13 Things I've Learned About Quitting Smoking

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After 40 years of nicotine addiction, ex-smoker Nenejune wasn't sure she'd ever be able to quit. Once she got through her first smoke-free year, though, she knew she was done for good.

Her perspectives about what is involved in the journey to quit smoking are reflected in this article. They show a fundamental change in the relationship she had with cigarettes, and that is the beginning of true freedom.

Congratulations, Nenejune, and thanks for sharing.

Quitting smoking taught me a world full of lessons. This list could go on forever, but here's some of the most important things I learned:

  1. Education: An educated quit is a successful quit. It sounds a bit trite, but it's true. Read everything you can find about what to expect when you quit smoking and don't stop there. If you think you have read everything there is about smoking cessation, go back and read it all again.
  2. Commitment: Stick with your decision to quit smoking no matter what. Don't waver. Don't look back.
  3. Reasons to quit never change: Write down your reasons and read them over and over. Carry them with you and add new ones as you think of them.
  4. Change your relationship with smoking: Retrain your brain by learning to identify and replace faulty thought patterns that don't serve you with thoughts that do. Replace times you would have smoked with healthier habits.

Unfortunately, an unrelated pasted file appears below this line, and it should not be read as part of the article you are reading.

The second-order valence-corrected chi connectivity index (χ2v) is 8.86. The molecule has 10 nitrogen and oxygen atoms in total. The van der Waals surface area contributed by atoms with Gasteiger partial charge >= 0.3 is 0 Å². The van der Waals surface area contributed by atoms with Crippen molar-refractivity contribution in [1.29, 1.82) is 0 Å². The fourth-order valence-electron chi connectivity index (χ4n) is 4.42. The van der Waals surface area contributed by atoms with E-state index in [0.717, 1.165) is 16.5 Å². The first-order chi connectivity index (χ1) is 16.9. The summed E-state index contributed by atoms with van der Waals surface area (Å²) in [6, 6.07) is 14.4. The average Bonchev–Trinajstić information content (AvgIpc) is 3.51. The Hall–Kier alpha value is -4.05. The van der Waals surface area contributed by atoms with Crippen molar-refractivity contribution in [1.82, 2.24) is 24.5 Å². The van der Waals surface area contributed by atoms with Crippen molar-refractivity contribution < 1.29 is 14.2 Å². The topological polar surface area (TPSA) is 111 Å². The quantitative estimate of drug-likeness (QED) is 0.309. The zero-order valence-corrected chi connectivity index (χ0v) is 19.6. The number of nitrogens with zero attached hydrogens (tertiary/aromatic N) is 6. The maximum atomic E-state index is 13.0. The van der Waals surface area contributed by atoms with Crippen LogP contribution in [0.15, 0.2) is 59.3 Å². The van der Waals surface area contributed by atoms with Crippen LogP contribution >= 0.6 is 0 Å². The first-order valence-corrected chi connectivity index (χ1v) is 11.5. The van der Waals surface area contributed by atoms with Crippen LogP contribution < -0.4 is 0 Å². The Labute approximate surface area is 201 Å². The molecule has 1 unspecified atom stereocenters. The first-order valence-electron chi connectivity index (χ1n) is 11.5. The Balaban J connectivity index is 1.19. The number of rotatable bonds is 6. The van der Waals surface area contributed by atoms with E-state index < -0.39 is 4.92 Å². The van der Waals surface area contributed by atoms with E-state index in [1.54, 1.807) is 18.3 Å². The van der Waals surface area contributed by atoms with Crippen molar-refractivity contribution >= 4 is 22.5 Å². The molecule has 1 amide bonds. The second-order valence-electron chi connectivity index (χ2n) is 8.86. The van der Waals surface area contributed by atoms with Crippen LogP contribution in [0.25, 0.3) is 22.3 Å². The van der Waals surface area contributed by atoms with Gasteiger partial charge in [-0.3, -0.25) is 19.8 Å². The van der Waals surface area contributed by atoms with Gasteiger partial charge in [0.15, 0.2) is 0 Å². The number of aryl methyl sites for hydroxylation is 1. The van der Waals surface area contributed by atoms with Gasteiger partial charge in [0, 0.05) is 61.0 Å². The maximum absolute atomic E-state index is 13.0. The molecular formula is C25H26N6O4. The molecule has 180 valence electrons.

5. Support: Family and friends may not always understand what you're going through, but there are plenty of great online support communities for smoking cessation. Find one and use it when you're struggling.
  6. Discomfort is temporary: You are in recovery. Any discomfort is because you smoked, not because you quit.
  7. Visualization: It helped me to visualize my heart and lungs as something precious that I would never willingly hurt, like a tiny baby, puppy, or kitten.
  8. Smoking is not an option: When you take away the option, you have taken away the struggle of “should I or shouldn’t I.” Use visualization to throw up a mental brick wall when thoughts of smoking occur. Over time, this will become easier to do.
  9. Time and patience: Smoking cessation is not over in a few days, weeks, or even months, but it does get better and easier with time. Relax and know that every day you put between you and the last cigarette you smoke will heal you.
  10. NOPE (Not One Puff Ever) pledge: Quitting for the rest of your life is hard. Quitting for one day is easier. Renew your commitment every day by pledging not to smoke just for today.
  11. Forget the romance: Smoking is not fun or enjoyable; it is a deadly addiction. Don't romanticize the good times you had smoking.
  12. Be positive: Whether you think you can or think you can't, you're right. Attitude is everything.
  13. Be proud and thankful: You have chosen health and life over addiction, and every day you don't smoke is an accomplishment to be proud of.

Nenejune speaks the honest truth from someone who's been there. Smoking cessation doesn't happen overnight and it does take work. It's hard, but we all have what it takes to quit smoking successfully.

Dig your heels in and do the work it takes to get your life back from your addiction. The rewards are outstanding and you'll love the person you have the potential to become.

Believe in yourself and you can free yourself.

More from Nenejune: Freedom After 40 Years of Smoking

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